Tea Party Leaders: Rand Paul Wrong on Newt Gingrich

Tea Party leaders say individuals, not politicians, should pick who deserves Tea Party support.


Kentucky Sen. Rand Paul's media blitz bashing former House Speaker Newt Gingrich as unworthy of Tea Party support isn't hitting its mark, at least not among leaders of the Tea Party Express, Tea Party Patriots, and Tea Party Nation.

"I want people to go out there and work for who they believe in," says Tea Party Express Chairman Amy Kremer, who says she or any individual shouldn't dictate who people in the movement ought to vote for.

"These people are intelligent. They're not just sheeple that are following somebody," Kremer says, adding that Tea Partyers haven't coalesced behind one candidate yet. "They are looking at the issues; they're researching."

Paul, Texas Rep. Ron Paul's son, was elected on a wave of Tea Party support and is often considered a quintessential Tea Party senator. But the movement is not a monolithic organization, and it's unclear how much of an impact Paul's words will have—particularly when he is involved in his own father's campaign.

[Check out a roundup of political cartoons on the Tea Party.]

He hit the campaign trail hard for his dad today with back-to-back interviews on CNN and Fox News, all discussing his op-ed in the Des Moines Register and attacking Gingrich.

"If the Tea Party is to continue the work we resolved in 2010 to undertake," Paul wrote, "then we must not make a giant leap backward by electing big government, status quo Republicans like Gingrich in 2012."

Gingrich's sins, according to the younger Paul, include earning money from mortgage giant Freddie Mac, backing an individual healthcare mandate, and supporting the Troubled Asset Relief Program, or TARP.

[Read about Gingrich's plan to stay positive despite attacks.]

But Gingrich has a few Tea Party leader endorsements under his belt, including from Tea Party Nation founder and CEO Judson Phillips, who gives the former speaker leeway on what some conservatives see as his past mistakes. "Newt Gingrich is not perfect, but he is head and shoulders above the best candidate in the field right now," he says.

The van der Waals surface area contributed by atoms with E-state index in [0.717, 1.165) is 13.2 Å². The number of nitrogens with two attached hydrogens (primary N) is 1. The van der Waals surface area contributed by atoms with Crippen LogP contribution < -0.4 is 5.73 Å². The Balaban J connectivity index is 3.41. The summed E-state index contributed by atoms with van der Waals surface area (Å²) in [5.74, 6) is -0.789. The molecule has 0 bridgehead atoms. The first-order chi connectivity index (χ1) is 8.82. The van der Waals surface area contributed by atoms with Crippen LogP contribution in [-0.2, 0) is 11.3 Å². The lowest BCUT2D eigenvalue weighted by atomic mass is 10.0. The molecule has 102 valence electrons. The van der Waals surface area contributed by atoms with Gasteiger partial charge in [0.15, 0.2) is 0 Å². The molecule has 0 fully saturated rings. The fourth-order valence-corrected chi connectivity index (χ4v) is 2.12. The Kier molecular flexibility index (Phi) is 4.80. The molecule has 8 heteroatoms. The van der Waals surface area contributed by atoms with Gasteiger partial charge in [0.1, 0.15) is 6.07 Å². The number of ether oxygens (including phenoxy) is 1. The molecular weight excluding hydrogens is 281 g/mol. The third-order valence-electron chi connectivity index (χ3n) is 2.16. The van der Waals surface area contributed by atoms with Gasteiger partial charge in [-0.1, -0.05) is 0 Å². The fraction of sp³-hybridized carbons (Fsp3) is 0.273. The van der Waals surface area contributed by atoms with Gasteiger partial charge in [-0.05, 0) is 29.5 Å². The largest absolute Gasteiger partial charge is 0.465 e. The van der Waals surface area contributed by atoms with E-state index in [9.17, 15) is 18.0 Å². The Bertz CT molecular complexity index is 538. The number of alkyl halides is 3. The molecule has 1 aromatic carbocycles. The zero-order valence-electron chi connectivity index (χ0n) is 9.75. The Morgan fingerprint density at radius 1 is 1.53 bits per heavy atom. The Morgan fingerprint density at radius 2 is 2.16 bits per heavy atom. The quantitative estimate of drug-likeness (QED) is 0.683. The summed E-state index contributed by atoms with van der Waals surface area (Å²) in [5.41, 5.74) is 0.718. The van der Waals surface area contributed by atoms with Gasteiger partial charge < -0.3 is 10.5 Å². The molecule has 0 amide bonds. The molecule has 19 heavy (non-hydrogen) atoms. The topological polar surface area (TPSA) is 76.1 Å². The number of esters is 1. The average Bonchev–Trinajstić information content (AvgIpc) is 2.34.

Besides, there is no perfect candidate, Phillips adds. "What, are we going to have a purity test?" he asks. "If we're going to have a purity test for president, then guess what? We just might as well sign up for four more years of Barack Obama, because nobody's going to be pure enough."

[Check out political cartoons on Obama.]

Tea Party Patriots cofounder Mark Meckler agrees with Paul that Gingrich is not a "Tea Party" candidate based on his past, but he agrees with Phillips that there is no perfect candidate.

Meckler says the Tea Party is a movement of self-governance, which means he is critical of all politicians. "Self-governance means we don't trust any of them. I don't trust Republicans; I don't trust Democrats," he says, pointing out that Gingrich and former Massachusetts Gov. Mitt Romney both believe they know the answers to the complex problems facing the nation.

"The problems facing the nation—just as one example, in healthcare—are just too vast to be solved by any national solution," Meckler says. "And it's, in my opinion, arrogant to think that somebody can."

In fact, Meckler says the act of saying someone is worthy or unworthy of Tea Party support—as Paul is doing—falls in the same category. "I'm not qualified to speak on behalf of every Tea Partyer in the nation. Nobody is," he says. "To me, that would be the same kind of arrogance that these folks exhibit in saying they know what's best for every American."